Wednesday, June 16, 2010


Deep in what only can be called the ideology of Washington, DC is the idea that the government's role with respect to large corporations is as a partner. Regulatory agencies do not demand compliance with the law. Rather they work with their business partners in some kind of mutual interest. Glenzilla:

MR. GREGORY: But this is a straightforward question. If you are in partnership with somebody -- and make no mistake, the government is in partnership with BP to get this problem solved -- does the, does the president of the United States trust the man on the other end who is leading this operation?

MR. AXELROD: Our, our mission here is to hold them accountable in, in every appropriate way, and that is what we're going to do. I, I'm not -- I don't consider them a, a, a partner, I don't consider them -- they're not social friends, they're not -- I'm not looking to make judgments about their soul. I just want to make sure that they do what they're required to do.

While Axelrod is pushing back against this idea here, much of our difficulties to date stem directly from the idea that the way to fix problems is to partner up with industry--the NSA with the telcos, HHS with the insurance and drug companies, MMS with the oil companies, Treasury and the banksters--to deliver "private sector" solutions. Of course, they say "free market," but this kind of thing is pretty much the opposite of a free market, and is, just by the way, a distance away from anyone would generally mean by "liberal" or "progressive." Large profit-making entities do not have the public interest at heart; they (at best) care about their shareholders' dividends. The notion that the relationship between them and the government should be accommodating, rather than adversarial is quite a radical shift away from the views of FDR or LBJ.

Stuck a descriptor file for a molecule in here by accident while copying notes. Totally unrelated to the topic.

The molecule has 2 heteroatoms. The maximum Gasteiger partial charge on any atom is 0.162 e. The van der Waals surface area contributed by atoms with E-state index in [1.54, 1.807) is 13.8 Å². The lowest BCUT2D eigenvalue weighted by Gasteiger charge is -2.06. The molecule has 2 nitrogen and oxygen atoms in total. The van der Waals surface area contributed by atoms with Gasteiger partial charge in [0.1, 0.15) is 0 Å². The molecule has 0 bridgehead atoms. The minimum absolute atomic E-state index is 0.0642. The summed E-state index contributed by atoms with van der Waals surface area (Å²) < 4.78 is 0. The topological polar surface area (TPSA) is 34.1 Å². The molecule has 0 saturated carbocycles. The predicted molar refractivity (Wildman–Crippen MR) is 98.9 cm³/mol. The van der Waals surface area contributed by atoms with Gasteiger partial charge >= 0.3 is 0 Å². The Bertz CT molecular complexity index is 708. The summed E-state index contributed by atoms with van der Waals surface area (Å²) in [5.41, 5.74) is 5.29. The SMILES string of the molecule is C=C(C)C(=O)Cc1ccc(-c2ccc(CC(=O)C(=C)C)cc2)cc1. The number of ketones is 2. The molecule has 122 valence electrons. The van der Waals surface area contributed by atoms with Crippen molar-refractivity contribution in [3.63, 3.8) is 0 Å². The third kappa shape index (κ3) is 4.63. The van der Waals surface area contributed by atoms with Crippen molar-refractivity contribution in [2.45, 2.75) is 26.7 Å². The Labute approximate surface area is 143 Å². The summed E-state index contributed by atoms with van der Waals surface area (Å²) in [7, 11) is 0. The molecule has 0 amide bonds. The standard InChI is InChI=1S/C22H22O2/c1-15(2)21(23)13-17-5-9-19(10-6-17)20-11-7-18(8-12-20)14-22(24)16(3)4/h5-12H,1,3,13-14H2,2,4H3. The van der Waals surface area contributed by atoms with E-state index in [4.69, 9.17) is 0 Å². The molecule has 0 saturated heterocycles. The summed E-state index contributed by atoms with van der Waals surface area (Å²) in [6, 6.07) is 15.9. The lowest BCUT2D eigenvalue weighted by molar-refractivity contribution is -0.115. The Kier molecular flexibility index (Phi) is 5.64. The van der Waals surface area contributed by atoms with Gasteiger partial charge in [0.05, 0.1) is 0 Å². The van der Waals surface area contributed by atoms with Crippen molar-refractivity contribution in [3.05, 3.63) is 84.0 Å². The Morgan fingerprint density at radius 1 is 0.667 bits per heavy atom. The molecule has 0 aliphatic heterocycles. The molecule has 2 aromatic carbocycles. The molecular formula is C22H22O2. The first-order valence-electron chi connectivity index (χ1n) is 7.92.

But this notion runs deep. It is so strong in Dancin' Dave that it is like a fish's awareness of water. He seems to be literally unable to understand what Axelrod means by accountability.

(You can take the tire-swinging, watersports, and Blackberry stylin' as given here.)